Some of the many amendments introduced in the Texas Property Tax Reform and Transparency Act of 2019 focus on the “no-new-revenue” tax rate. The “no-new-revenue tax rate” replaces “effective tax rate” in the new legislation. What is the no-new-revenue tax rate, and what is it for?

What is “no-new-revenue”?

The no-new-revenue tax rate is a rate conveyed in dollars for every $100 of taxable value. The formula to calculate for the no-new-revenue tax rate is as follows:

No-new-revenue tax rate = (Last year’s levy – Lost property levy) / (Current total value – New property value)

Property Tax Reform

The no-new-revenue tax rate for a whole county is the total of all the no-new-revenue tax rates for each type of tax levied by the county.

The formula for calculating the no-new-revenue tax rate changes during the first year that a taxing unit requires an additional sales and use tax. In this case, you can compute for the no-new-revenue tax rate using this formula:

No-new-revenue tax rate = (Last year’s levy – Lost property levy) / (Current total value – New property value) – Sales tax gain rate

Here, “sales tax gain rate” is what you get when you divide the revenue expected from the additional sales and use tax in the coming year by the current total value. Like the no-new-revenue rate, the sales tax gain rate is in dollars per $100 taxable value.

There is another formula for calculating the no-new-revenue tax rate. This one is for a year in which a taxing unit stops imposing an additional sales and use tax. The formula is as follows:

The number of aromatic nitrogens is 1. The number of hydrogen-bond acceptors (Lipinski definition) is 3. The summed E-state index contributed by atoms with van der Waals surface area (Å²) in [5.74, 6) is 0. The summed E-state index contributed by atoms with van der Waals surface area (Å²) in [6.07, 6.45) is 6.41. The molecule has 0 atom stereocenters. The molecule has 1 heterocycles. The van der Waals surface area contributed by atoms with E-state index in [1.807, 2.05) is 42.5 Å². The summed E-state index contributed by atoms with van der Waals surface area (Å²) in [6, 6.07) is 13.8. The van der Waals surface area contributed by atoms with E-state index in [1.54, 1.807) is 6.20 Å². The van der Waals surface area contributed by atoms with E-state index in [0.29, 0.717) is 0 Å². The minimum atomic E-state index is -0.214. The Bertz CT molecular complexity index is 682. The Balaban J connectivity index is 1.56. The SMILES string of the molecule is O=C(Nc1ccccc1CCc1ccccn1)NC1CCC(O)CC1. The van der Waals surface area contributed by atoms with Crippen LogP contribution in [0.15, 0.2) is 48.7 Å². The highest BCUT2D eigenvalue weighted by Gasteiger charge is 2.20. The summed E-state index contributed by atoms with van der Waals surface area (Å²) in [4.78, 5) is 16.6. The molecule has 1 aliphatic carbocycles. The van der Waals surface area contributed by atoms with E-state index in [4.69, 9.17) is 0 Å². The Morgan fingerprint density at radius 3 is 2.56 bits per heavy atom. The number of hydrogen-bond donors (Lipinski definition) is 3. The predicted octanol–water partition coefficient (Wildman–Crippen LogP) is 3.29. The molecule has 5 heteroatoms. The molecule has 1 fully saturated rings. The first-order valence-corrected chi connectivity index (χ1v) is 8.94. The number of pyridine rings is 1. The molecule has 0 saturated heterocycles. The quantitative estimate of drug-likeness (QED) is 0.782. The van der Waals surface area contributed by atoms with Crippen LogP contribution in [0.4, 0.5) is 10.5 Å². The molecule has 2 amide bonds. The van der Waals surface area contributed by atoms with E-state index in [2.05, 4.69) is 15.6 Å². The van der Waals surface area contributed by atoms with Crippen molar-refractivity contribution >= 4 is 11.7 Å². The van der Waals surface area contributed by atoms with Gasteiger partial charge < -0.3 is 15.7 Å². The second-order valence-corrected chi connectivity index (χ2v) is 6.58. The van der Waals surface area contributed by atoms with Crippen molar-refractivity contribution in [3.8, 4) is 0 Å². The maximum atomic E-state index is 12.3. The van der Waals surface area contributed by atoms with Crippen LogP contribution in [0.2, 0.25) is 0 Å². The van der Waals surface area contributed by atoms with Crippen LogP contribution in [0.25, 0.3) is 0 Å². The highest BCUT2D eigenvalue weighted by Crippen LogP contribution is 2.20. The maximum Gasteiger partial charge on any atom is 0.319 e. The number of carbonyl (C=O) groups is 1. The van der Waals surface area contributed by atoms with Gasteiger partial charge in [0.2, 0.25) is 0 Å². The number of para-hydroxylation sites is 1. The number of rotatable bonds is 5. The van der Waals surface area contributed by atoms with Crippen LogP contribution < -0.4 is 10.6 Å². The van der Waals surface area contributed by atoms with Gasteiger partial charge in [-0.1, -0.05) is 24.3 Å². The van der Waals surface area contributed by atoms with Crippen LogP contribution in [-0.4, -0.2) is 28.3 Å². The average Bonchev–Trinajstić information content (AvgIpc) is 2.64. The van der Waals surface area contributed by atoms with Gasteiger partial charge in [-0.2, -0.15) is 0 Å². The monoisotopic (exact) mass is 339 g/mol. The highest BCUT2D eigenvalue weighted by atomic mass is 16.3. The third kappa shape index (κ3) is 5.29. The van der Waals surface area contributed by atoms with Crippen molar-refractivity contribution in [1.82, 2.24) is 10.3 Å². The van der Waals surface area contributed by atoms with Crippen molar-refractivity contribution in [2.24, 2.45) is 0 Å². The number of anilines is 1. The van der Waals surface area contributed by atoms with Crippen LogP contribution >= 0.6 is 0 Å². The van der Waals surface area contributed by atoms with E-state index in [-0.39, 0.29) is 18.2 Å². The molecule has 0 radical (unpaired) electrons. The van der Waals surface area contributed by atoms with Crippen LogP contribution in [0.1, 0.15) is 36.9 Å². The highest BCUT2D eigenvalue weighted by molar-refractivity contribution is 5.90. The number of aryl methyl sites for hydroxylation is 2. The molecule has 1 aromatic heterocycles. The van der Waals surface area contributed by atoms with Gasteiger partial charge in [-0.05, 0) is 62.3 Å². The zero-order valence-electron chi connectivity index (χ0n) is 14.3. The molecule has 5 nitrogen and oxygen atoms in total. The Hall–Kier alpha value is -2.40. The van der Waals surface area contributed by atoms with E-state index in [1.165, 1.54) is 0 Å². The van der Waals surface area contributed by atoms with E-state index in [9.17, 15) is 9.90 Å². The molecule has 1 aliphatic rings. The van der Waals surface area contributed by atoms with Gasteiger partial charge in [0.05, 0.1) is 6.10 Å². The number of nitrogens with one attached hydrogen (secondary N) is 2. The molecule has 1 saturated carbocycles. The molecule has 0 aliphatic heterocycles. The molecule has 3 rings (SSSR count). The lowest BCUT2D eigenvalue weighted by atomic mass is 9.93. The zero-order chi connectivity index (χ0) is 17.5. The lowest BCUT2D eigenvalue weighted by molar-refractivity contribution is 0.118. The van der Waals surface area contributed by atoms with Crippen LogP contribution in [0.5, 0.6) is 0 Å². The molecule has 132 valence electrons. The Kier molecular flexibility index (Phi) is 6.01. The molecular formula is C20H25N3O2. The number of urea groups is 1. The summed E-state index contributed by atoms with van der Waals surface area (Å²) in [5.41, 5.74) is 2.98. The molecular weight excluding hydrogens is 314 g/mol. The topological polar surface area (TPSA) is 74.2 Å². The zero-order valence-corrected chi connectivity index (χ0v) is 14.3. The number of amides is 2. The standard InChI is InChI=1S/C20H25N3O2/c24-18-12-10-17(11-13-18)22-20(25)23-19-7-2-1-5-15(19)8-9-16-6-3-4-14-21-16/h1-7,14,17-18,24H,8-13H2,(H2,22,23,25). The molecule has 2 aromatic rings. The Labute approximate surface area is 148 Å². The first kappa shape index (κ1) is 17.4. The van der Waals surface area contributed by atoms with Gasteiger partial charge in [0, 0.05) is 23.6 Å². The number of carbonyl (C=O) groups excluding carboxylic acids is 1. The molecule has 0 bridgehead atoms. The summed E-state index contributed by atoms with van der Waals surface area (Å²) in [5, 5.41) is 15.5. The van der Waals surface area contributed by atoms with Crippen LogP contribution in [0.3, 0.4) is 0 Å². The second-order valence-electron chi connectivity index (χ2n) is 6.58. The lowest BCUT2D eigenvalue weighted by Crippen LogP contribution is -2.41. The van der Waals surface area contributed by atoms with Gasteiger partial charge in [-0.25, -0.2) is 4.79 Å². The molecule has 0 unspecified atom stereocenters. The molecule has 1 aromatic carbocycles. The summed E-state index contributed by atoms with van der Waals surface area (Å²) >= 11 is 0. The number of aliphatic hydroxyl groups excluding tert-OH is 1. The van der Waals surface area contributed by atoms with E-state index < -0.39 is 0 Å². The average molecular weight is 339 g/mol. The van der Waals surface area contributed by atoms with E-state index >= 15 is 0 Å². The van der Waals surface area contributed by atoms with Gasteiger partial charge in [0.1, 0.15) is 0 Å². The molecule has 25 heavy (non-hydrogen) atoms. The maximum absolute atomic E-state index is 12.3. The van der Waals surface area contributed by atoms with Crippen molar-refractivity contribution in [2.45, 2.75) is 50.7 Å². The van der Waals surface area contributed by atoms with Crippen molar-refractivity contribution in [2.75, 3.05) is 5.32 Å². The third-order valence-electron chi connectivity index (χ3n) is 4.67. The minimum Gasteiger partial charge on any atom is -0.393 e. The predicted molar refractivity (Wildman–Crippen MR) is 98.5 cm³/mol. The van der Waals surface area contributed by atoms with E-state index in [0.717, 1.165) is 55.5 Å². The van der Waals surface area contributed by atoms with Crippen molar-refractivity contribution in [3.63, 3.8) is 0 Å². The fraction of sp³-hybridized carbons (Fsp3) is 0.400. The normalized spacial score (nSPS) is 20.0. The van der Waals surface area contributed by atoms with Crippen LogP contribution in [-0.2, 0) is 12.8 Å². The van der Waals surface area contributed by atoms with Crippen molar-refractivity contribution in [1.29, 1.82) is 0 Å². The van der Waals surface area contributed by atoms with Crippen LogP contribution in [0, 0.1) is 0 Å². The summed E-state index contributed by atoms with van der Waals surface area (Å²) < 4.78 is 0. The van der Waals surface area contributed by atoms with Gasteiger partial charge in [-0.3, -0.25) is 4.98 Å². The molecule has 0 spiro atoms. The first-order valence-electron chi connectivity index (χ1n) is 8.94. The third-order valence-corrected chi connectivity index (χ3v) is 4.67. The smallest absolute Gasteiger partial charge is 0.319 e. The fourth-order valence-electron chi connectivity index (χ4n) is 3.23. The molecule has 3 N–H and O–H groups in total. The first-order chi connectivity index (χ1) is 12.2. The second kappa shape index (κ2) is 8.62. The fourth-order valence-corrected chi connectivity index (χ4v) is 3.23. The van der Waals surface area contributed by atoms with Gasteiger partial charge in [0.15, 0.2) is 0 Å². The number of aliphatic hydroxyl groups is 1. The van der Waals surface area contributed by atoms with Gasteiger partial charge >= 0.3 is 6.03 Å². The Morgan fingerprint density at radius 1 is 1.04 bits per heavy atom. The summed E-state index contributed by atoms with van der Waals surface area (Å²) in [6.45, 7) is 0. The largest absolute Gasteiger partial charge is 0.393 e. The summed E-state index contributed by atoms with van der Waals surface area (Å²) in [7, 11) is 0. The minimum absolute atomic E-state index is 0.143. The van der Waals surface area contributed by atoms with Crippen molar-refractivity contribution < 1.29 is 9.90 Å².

No-new-revenue tax rate = (Last year’s levy – Lost property levy) / (Current total value – New property value) + Sales tax loss rate

The “sales tax loss rate” is what you get when you divide the sales and use tax revenue from the last four quarters by the current total value.

No-new-revenue tax rate to pay for state criminal justice mandate

Section 26.044 of the Tax Code says that during the first tax year, a county approves a tax rate after September 1, 1991, and during which the state criminal justice mandate applies, the county’s no-new-revenue maintenance and operation (M&O) rate will be increased. The formula for the rate of increase is:

State criminal justice mandate / (Current total value – New property value)

For the second and subsequent tax years—and if the amount spent for the state criminal justice mandate was increased over the previous year—the no-new-revenue M&O rate will increase. The formula for the rate of increase is the following:

(This year’s state criminal justice mandate – Previous year’s state criminal justice mandate) / (Current total value – New property value)

Tax rate adjustment for indigent health care

Section 26.0441 of the Tax Code says that during the first tax year, a county approves a tax rate after January 1, 2000, and during which the enhanced minimum eligibility standards for indigent health care apply to the taxing unit, the no-new-revenue M&O rate will increase. The formula for the increase is as follows:

Amount of increase = Enhanced indigent health care expenditures / (Current total value – New property value)

During each subsequent tax year, if the enhanced indigent health care expenses surpass the expenses from the previous year, the no-new-revenue M&O rate will increase. The formula for the increase is indicated below:

Amount of increase = (Current tax year’s enhanced indigent health care expenditures – Previous tax year’s indigent health care expenditures) / (Current total value – New property value)

When there is an increase in the no-new-revenue M&O rate, the taxing unit is required to publish the information in a newspaper and on the taxing unit’s website.

 

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